Media brings back an unrealistic fantasy of dead rapper

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Media brings back an unrealistic fantasy of dead rapper

By Tyler Dixon, Evanston Township HS, Evanston, Ill.

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Tupac has returned.

Tupac Shakur, renowned hip hop artist and actor, died on Sept. 13, 1996.

After being dead for 17 years, Tupac Shakur graced the stage alongside fellow hip hop artist Snoop Dogg at the 2012 Coachella Valley Music & Arts Festival. How can the dead live again? It was an illusion. A holographic image of Tupac walked across that stage.

Shakur provided a voice to those who didn’t have a voice of their own. His music and philosophy are rooted in the black culture and history of hip hop. A hologram will certainly never replace the impact that he had on society.

The use of his image, a scheme that serves solely to financially benefit the creator, tarnishes the reputation of a dead artist. Tupac should be honored, not exploited.”

The creation of a holographic form of Tupac was not only confusing but also morally wrong. The use of his image, a scheme that serves solely to financially benefit the creator, tarnishes the reputation of a dead artist. Tupac should be honored, not exploited.

From the hunch in his back to the swagger in his walk, any human being would have thought it was really him. Tupac was living, walking, and breathing. But that wasn’t the case.

Digital Domain Media Group, the visual effects house, constructed the hologram of Tupac for that concert. This group is responsible for the cutting edge film tricks in movies such as “Titanic,” “Transformers” and “The Curious Case of Benjamin Button.”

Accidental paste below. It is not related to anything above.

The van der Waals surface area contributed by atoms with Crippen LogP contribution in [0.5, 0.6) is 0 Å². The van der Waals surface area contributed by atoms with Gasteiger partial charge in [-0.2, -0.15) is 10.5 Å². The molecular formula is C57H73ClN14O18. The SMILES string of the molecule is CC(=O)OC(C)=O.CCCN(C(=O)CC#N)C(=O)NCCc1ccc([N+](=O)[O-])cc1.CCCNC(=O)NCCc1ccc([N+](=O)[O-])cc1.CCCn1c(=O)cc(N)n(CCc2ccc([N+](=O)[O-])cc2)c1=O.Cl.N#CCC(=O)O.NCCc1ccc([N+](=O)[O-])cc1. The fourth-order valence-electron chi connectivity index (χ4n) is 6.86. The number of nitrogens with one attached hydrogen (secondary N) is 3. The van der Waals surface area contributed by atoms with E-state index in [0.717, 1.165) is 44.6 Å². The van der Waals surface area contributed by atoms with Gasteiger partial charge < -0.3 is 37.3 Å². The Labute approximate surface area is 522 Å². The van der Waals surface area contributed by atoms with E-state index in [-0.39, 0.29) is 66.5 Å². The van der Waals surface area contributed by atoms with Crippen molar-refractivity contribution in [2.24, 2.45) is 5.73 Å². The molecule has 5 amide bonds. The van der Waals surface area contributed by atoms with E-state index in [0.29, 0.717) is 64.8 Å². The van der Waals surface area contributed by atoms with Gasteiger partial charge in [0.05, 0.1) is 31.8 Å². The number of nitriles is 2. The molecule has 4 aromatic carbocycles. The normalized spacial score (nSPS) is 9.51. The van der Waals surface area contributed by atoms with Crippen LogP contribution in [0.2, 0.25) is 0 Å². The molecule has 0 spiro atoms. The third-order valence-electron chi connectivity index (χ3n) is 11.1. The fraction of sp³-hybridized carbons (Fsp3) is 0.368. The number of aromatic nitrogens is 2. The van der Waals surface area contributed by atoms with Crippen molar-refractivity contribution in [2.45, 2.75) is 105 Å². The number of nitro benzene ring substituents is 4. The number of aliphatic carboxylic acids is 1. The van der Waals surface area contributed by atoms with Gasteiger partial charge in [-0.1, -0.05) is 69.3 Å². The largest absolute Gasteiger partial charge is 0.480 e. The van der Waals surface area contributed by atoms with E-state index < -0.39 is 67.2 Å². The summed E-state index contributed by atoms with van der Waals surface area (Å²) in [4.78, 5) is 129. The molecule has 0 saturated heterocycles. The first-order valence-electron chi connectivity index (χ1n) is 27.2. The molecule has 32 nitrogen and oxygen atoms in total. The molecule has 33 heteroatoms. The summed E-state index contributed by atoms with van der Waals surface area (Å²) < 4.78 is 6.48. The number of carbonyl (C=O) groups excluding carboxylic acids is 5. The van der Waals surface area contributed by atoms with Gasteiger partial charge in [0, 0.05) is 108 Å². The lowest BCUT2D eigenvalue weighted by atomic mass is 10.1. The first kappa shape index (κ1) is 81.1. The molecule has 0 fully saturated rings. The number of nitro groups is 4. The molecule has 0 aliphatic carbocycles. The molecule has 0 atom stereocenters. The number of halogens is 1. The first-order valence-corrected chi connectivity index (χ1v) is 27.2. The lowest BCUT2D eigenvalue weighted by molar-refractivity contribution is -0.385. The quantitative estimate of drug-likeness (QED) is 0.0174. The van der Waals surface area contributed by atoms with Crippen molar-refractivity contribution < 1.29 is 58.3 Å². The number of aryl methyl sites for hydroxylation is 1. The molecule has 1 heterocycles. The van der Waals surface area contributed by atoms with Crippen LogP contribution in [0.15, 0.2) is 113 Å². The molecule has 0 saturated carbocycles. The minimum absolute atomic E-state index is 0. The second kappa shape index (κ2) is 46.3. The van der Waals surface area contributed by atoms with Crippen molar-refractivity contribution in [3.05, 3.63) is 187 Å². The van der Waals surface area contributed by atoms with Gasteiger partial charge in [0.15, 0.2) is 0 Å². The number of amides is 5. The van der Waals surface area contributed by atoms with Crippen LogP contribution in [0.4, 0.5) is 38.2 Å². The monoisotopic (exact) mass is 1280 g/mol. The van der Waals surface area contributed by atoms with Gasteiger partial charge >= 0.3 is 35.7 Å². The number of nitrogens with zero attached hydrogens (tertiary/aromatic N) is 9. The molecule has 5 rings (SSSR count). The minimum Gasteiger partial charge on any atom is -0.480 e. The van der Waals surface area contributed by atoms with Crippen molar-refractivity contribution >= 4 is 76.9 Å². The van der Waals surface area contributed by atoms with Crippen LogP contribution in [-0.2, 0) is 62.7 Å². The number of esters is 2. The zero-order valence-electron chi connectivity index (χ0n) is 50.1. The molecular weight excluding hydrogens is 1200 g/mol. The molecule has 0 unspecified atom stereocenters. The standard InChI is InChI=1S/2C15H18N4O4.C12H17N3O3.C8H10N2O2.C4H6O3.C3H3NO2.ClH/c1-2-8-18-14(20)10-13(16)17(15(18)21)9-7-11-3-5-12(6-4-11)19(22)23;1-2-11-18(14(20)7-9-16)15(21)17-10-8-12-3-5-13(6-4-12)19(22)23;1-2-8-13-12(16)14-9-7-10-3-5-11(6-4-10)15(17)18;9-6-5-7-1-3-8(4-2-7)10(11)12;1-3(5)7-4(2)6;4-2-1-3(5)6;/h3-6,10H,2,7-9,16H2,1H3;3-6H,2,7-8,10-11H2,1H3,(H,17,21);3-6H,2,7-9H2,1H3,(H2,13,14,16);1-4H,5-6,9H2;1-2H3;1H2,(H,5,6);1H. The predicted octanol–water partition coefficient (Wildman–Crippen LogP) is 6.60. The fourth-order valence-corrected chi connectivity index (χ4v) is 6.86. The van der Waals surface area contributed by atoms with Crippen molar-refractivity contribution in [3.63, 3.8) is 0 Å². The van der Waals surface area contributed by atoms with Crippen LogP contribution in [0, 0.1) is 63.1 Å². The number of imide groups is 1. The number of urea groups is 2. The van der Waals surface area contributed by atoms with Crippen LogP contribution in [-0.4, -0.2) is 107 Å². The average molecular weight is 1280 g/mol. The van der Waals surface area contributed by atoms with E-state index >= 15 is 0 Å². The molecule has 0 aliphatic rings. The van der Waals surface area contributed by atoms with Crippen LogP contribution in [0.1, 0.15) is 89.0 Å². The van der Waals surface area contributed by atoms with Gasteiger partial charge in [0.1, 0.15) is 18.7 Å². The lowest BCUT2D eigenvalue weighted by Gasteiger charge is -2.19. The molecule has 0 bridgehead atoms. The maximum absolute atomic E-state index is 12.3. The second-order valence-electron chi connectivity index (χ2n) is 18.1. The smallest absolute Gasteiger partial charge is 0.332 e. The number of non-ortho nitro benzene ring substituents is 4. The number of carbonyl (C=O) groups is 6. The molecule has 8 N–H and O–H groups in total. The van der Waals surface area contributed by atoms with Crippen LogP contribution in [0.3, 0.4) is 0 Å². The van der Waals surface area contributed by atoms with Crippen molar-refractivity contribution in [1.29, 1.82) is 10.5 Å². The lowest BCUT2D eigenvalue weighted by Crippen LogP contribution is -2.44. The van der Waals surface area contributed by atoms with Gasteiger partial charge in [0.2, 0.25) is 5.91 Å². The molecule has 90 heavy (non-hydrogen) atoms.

To generate a synthetic version of someone who was once real deceives and disturbs audiences.

Most students in my generation know of Tupac, but we didn’t have the chance to enjoy his music when he was alive. We rely on music videos, documentaries, and the opinions of our parents to obtain a sense of who he was.

To attend a concert and see Tupac walking the stage would be confusing. This artist has been dead for years. A hologram of him leads to an invalid sense of who he was. No matter how realistic the tattoos or the nose piercing may look, it is not Tupac.

A true fan of Tupac Shakur appreciates his music, his movies, and the man that he was. A true fan would not pay money to see a fake visual of him rap.

On the contrary, Tupac’s hologram could kick start a new trend, a new way to allow the legacy of dead celebrities to live on. Philip Seymour Hoffman of “The Hunger Games” died in the middle of shooting “The Hunger Games” series. In order to finish out the film, the producers created a hologram of his character. This is the appropriate use of the technology because the producers use the hologram to complete the artwork rather than to exploit a dead artist.

We should appreciate Tupac for the artist he was and let him own his own legacy.

There is no need to create a hologram of a dead artists. Let his soul rest in peace and leave it at that.

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